But for Israeli officials, she is being made to star in staged provocations by her family, prominent activists who have been at the forefront of protests in their village of Nabi Saleh near Ramallah. The latest incident led to her arrest on Dec 19 along with that of her mother and cousin. She has been detained since and was due to appear in military court again later Thursday. The three appeared in a video that went viral after it was recorded on Dec 15 in Nabi Saleh. It showed Tamimi and her cousin approaching two Israeli soldiers before shoving, kicking and slapping them.
The heavily armed soldiers do not respond in the face of what appears to be an attempt to provoke rather than seriously harm them. They then move backwards after Tamimi’s mother Nariman becomes involved. Tamimi’s father argues that her blonde hair and Western dress have contributed to the attention she has received. “If she was veiled and dark-skinned, would she have got the same attention?” Bassem Tamimi told AFP. “The Zionist propaganda machine always depicts the Palestinian as dark-skinned and ugly, attacking the blonde victim, but now she is blonde.”
Michael Oren, a former Israeli ambassador to the United States and currently a deputy minister for diplomacy, accused the Tamimis of using children as pawns, however. “The Tamimi family — which may not be a real family — dresses up kids in American clothes and pays them to provoke (Israeli) troops on camera,” he wrote on Twitter. “This cynical and cruel use of children constitutes abuse. Human rights organisations must investigate!”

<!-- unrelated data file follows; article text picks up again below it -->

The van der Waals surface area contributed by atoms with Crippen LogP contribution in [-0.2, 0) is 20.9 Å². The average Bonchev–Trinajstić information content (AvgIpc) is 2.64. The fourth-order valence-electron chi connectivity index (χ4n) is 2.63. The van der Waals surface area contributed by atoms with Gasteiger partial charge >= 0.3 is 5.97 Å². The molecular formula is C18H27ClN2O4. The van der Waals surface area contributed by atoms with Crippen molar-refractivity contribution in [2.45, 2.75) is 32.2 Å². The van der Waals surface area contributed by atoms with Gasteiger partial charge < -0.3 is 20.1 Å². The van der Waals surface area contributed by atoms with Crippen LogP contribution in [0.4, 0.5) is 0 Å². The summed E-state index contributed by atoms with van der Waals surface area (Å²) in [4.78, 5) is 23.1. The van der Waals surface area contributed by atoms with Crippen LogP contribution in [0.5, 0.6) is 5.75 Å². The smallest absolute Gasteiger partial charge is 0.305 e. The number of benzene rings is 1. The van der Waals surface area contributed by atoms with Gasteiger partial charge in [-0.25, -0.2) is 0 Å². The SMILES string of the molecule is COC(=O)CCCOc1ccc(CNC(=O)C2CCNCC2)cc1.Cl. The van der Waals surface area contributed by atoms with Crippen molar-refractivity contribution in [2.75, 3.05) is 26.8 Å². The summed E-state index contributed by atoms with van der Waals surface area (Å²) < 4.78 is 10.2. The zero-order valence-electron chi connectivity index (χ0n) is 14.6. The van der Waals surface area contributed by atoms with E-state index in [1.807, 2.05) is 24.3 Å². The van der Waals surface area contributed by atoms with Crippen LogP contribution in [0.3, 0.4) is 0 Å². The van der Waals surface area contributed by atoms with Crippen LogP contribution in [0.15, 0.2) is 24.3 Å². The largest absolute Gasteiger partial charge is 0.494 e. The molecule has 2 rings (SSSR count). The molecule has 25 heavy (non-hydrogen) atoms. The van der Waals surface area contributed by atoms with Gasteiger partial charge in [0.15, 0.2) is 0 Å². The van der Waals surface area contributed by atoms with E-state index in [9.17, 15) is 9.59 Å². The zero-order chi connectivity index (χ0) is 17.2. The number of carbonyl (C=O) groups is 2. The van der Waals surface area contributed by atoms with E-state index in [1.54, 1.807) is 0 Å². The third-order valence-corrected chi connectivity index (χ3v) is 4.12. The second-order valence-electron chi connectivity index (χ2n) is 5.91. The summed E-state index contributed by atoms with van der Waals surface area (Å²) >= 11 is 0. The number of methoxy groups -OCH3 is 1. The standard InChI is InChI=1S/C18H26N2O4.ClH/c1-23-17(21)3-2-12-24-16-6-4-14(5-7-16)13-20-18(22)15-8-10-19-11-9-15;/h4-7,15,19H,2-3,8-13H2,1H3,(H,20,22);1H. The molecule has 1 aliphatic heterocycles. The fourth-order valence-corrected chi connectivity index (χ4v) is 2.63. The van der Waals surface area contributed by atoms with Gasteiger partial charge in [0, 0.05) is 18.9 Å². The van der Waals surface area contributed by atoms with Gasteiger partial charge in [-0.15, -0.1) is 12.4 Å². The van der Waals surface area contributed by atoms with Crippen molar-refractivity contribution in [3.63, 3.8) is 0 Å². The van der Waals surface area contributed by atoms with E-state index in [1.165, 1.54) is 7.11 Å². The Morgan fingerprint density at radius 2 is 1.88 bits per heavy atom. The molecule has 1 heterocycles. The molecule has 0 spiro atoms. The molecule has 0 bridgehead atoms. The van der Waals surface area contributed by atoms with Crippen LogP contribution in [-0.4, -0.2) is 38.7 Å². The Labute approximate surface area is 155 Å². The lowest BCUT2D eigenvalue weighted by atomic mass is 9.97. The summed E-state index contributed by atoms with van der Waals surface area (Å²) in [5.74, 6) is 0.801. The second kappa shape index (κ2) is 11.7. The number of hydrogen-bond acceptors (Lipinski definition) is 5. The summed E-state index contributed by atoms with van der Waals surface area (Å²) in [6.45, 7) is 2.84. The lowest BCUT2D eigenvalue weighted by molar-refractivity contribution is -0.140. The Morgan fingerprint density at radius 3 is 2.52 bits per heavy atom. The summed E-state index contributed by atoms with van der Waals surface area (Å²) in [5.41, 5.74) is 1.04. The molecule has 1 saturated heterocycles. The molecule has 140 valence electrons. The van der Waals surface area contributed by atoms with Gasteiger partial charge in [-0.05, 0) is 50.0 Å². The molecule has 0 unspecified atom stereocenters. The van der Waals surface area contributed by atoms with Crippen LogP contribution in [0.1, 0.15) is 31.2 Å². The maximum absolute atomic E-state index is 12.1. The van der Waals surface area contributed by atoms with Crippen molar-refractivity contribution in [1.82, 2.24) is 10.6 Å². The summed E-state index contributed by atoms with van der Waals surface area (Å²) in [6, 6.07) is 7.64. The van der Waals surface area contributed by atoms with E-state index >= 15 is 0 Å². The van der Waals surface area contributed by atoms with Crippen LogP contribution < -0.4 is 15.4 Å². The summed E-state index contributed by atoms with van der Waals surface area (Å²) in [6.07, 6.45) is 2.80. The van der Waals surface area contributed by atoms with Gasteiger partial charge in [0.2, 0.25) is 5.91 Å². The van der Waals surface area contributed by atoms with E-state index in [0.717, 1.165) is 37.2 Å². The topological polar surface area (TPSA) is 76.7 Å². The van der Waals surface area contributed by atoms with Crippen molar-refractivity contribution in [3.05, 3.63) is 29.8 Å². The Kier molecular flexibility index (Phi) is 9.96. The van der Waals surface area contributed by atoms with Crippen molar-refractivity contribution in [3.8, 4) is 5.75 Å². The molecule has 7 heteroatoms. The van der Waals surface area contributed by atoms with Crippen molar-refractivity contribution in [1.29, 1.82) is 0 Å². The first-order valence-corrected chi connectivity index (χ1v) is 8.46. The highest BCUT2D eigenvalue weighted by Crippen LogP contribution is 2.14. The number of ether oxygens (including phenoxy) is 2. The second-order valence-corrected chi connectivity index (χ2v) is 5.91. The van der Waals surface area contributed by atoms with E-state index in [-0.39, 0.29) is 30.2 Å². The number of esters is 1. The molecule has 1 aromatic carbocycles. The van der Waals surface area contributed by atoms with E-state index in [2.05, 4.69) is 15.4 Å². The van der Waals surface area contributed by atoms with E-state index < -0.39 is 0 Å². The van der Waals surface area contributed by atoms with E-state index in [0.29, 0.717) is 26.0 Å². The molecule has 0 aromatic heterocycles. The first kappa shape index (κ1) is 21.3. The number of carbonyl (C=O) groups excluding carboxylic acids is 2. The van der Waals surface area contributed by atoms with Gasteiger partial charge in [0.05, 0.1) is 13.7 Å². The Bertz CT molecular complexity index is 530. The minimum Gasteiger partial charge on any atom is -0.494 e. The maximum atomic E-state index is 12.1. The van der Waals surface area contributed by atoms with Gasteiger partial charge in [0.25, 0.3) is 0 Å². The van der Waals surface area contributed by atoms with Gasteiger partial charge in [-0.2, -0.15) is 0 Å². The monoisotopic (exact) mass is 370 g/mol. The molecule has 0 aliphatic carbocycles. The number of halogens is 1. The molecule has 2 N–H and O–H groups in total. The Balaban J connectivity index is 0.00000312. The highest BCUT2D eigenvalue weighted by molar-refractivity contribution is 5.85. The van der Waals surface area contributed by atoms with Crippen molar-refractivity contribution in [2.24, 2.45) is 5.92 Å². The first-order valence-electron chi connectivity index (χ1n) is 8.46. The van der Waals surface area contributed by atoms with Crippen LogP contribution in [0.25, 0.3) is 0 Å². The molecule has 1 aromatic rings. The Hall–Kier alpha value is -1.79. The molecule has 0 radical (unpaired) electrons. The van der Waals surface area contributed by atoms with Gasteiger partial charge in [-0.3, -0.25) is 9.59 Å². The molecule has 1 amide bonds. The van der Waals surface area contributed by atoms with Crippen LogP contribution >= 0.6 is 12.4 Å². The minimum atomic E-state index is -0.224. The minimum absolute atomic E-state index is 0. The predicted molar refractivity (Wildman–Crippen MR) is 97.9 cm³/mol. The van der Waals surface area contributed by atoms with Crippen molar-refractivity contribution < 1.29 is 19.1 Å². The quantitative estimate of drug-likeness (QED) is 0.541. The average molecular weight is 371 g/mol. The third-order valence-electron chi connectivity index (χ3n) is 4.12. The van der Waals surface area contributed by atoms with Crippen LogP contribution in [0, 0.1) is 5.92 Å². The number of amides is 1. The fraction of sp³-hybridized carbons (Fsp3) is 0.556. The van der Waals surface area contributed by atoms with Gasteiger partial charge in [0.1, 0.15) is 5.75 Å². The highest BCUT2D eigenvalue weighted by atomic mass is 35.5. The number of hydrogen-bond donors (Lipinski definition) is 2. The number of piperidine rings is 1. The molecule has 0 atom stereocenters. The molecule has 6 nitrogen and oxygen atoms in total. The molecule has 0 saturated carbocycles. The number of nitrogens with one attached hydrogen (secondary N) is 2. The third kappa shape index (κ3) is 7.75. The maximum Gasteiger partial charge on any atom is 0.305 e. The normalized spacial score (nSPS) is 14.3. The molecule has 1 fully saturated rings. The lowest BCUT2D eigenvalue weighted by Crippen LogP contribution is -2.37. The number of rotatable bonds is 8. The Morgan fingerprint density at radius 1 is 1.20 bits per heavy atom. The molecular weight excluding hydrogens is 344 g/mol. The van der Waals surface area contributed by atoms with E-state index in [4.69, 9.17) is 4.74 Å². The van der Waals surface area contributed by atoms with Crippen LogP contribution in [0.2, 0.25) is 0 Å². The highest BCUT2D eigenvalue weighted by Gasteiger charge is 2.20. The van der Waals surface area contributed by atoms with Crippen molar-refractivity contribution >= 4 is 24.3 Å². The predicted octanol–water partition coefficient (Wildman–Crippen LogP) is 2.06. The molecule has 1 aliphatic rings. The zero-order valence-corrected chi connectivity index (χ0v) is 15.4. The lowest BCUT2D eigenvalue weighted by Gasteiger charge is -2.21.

Since her arrest early on Dec 19, responses from either side could not be further apart. Palestinian president Mahmud Abbas has called her father and commended the family’s resistance against Israel’s occupation, official news agency WAFA reported. Supporters have accused Israeli authorities of arresting a teenager who was only standing up for the rights of her fellow Palestinians. The incident occurred during a day of clashes across the West Bank against US President Donald Trump’s controversial recognition of Jerusalem as Israel’s capital. Violence since Trump’s decision has left 12 Palestinians dead, with most killed in clashes with Israeli forces.